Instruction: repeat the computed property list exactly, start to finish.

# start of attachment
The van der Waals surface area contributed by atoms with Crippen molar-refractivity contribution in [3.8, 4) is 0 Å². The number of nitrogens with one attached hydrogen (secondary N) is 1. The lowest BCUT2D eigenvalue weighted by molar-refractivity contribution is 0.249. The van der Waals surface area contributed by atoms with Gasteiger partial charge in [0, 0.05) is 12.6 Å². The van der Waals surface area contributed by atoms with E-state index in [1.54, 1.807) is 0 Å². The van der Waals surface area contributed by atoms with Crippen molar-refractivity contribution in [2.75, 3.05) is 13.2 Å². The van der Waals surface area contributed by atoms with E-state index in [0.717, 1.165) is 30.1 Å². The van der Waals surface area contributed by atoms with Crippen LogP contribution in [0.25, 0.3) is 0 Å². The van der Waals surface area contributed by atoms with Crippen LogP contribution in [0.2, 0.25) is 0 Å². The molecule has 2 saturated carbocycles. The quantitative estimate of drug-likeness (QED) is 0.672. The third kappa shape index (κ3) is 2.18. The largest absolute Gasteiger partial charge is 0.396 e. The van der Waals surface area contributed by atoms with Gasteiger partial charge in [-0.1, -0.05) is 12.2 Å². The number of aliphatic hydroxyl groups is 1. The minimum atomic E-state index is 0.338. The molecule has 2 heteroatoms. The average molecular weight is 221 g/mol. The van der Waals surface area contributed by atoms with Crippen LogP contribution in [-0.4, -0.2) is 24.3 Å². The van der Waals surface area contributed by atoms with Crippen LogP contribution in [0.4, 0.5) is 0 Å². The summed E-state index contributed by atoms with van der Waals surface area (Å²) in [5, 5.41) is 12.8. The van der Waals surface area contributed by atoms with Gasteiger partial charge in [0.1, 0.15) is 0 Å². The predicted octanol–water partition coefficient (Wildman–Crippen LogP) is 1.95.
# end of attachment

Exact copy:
The van der Waals surface area contributed by atoms with Crippen molar-refractivity contribution in [3.8, 4) is 0 Å². The number of nitrogens with one attached hydrogen (secondary N) is 1. The lowest BCUT2D eigenvalue weighted by molar-refractivity contribution is 0.249. The van der Waals surface area contributed by atoms with Gasteiger partial charge in [0, 0.05) is 12.6 Å². The van der Waals surface area contributed by atoms with E-state index in [1.54, 1.807) is 0 Å². The van der Waals surface area contributed by atoms with Crippen molar-refractivity contribution in [2.75, 3.05) is 13.2 Å². The van der Waals surface area contributed by atoms with E-state index in [0.717, 1.165) is 30.1 Å². The van der Waals surface area contributed by atoms with Crippen LogP contribution in [0.25, 0.3) is 0 Å². The van der Waals surface area contributed by atoms with Crippen LogP contribution in [0.2, 0.25) is 0 Å². The molecule has 2 saturated carbocycles. The quantitative estimate of drug-likeness (QED) is 0.672. The third kappa shape index (κ3) is 2.18. The largest absolute Gasteiger partial charge is 0.396 e. The van der Waals surface area contributed by atoms with Gasteiger partial charge in [-0.1, -0.05) is 12.2 Å². The number of aliphatic hydroxyl groups is 1. The minimum atomic E-state index is 0.338. The molecule has 2 heteroatoms. The average molecular weight is 221 g/mol. The van der Waals surface area contributed by atoms with Crippen LogP contribution in [-0.4, -0.2) is 24.3 Å². The van der Waals surface area contributed by atoms with Crippen LogP contribution in [0.4, 0.5) is 0 Å². The summed E-state index contributed by atoms with van der Waals surface area (Å²) in [5, 5.41) is 12.8. The van der Waals surface area contributed by atoms with Gasteiger partial charge in [0.1, 0.15) is 0 Å². The predicted octanol–water partition coefficient (Wildman–Crippen LogP) is 1.95.